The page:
World’s largest online retailer, Amazon, which employs 650,000 persons globally, is witnessing increased attempts by workers trying to unionize. Founded in 1994, the e-commerce giant has seen many such unionization attempts in its 25 years of existence. Employees’ effort, however, hasn’t been successful.
Sales numbers have been through the roof and the company has also doubled its shipping speed. This has prompted the workers to increase their efforts at organizing. Many unions have been in contact with Amazon workers. Three large unions, the Teamsters, the Retail, Wholesale and Department Store Union, and, the United Food & Commercial Workers are among the prominent ones engaging with the workers.
Prime Day, Amazon’s annual shopping festival exclusive to Prime members, saw workers from a Minnesota based fulfillment centers going on strike. Though there have been multiple instances of strike in the U.S., this was the first strike during the annual sale event, which went live five years ago. Workers demanded that wages be increased and working conditions improved.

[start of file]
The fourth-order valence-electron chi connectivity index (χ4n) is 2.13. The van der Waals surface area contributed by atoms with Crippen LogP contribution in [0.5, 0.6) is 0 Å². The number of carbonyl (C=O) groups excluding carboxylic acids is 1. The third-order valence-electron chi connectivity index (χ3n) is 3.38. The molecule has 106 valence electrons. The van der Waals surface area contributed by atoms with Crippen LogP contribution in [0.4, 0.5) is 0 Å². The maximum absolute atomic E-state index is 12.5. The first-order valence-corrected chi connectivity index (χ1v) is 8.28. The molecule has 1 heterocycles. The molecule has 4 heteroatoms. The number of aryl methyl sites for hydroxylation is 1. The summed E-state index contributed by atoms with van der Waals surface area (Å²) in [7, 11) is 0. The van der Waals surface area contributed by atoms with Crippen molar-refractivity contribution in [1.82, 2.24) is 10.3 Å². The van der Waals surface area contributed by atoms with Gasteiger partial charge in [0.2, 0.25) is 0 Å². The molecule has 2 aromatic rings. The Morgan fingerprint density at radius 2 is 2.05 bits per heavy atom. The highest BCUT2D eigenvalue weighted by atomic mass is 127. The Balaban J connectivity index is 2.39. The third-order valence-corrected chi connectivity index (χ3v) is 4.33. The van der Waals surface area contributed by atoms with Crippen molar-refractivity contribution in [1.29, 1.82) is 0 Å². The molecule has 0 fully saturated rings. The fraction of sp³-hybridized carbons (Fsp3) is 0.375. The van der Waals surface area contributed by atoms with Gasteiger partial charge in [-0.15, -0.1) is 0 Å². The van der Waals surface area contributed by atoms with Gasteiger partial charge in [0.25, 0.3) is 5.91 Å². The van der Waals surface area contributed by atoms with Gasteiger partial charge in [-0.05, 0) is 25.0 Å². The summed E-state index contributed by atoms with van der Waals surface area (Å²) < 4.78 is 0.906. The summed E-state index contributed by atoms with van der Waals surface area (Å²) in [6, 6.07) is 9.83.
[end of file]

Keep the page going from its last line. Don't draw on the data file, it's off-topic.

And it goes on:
Awood Center, an advocacy group for East African workers was at the helm of the protest. They were backed by the Teamsters and other local labor groups. Amazon dismissed the protest saying it had little participation from the company’s workforce and 15 Amazon workers joining the protest meant that the workforce was satisfied with their workplace.
Amazon spokesperson Rachael Lighty said that the people participating in the today’s event are outsiders and they don’t have knowledge that what is the correct situation of the employees working for our fulfillment centers. Amazon became the benchmark for minimum wage when, in 2018, it raised the per hour rate to $15.
Lighty opined that the company was already offering the workers what the unions were demanding – industry-leading pay and a safe and innovative place to work. Amazon clocked $232 billion in revenue in 2018 and is amongst the top fifty listed firms by market capitalization.